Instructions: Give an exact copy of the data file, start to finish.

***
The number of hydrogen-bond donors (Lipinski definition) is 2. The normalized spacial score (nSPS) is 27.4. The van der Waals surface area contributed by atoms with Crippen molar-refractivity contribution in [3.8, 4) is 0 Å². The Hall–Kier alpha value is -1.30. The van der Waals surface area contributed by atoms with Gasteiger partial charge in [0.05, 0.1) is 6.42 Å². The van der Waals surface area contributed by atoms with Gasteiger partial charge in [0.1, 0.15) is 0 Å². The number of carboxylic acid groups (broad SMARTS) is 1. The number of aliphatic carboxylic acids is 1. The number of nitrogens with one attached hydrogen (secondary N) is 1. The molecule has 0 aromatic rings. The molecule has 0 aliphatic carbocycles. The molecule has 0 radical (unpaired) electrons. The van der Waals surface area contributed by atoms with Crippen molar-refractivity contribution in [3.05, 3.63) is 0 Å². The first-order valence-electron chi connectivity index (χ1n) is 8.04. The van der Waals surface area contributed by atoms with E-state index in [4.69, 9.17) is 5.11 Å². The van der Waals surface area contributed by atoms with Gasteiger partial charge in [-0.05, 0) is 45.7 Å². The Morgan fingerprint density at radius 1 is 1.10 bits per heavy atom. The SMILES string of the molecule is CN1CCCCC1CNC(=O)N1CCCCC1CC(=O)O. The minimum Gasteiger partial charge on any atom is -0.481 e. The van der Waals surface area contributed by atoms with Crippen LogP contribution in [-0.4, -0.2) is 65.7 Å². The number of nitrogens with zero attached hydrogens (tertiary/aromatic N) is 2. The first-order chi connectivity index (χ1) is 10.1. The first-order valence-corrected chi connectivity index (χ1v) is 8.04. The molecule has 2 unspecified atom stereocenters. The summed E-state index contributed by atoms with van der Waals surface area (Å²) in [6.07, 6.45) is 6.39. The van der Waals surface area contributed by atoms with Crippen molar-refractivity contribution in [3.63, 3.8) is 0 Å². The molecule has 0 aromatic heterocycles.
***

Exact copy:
The number of hydrogen-bond donors (Lipinski definition) is 2. The normalized spacial score (nSPS) is 27.4. The van der Waals surface area contributed by atoms with Crippen molar-refractivity contribution in [3.8, 4) is 0 Å². The Hall–Kier alpha value is -1.30. The van der Waals surface area contributed by atoms with Gasteiger partial charge in [0.05, 0.1) is 6.42 Å². The van der Waals surface area contributed by atoms with Gasteiger partial charge in [0.1, 0.15) is 0 Å². The number of carboxylic acid groups (broad SMARTS) is 1. The number of aliphatic carboxylic acids is 1. The number of nitrogens with one attached hydrogen (secondary N) is 1. The molecule has 0 aromatic rings. The molecule has 0 aliphatic carbocycles. The molecule has 0 radical (unpaired) electrons. The van der Waals surface area contributed by atoms with Crippen molar-refractivity contribution in [3.05, 3.63) is 0 Å². The first-order valence-electron chi connectivity index (χ1n) is 8.04. The van der Waals surface area contributed by atoms with E-state index in [4.69, 9.17) is 5.11 Å². The van der Waals surface area contributed by atoms with Gasteiger partial charge in [-0.05, 0) is 45.7 Å². The Morgan fingerprint density at radius 1 is 1.10 bits per heavy atom. The SMILES string of the molecule is CN1CCCCC1CNC(=O)N1CCCCC1CC(=O)O. The minimum Gasteiger partial charge on any atom is -0.481 e. The van der Waals surface area contributed by atoms with Crippen LogP contribution in [-0.4, -0.2) is 65.7 Å². The number of nitrogens with zero attached hydrogens (tertiary/aromatic N) is 2. The first-order chi connectivity index (χ1) is 10.1. The first-order valence-corrected chi connectivity index (χ1v) is 8.04. The molecule has 2 unspecified atom stereocenters. The summed E-state index contributed by atoms with van der Waals surface area (Å²) in [6.07, 6.45) is 6.39. The van der Waals surface area contributed by atoms with Crippen molar-refractivity contribution in [3.63, 3.8) is 0 Å². The molecule has 0 aromatic heterocycles.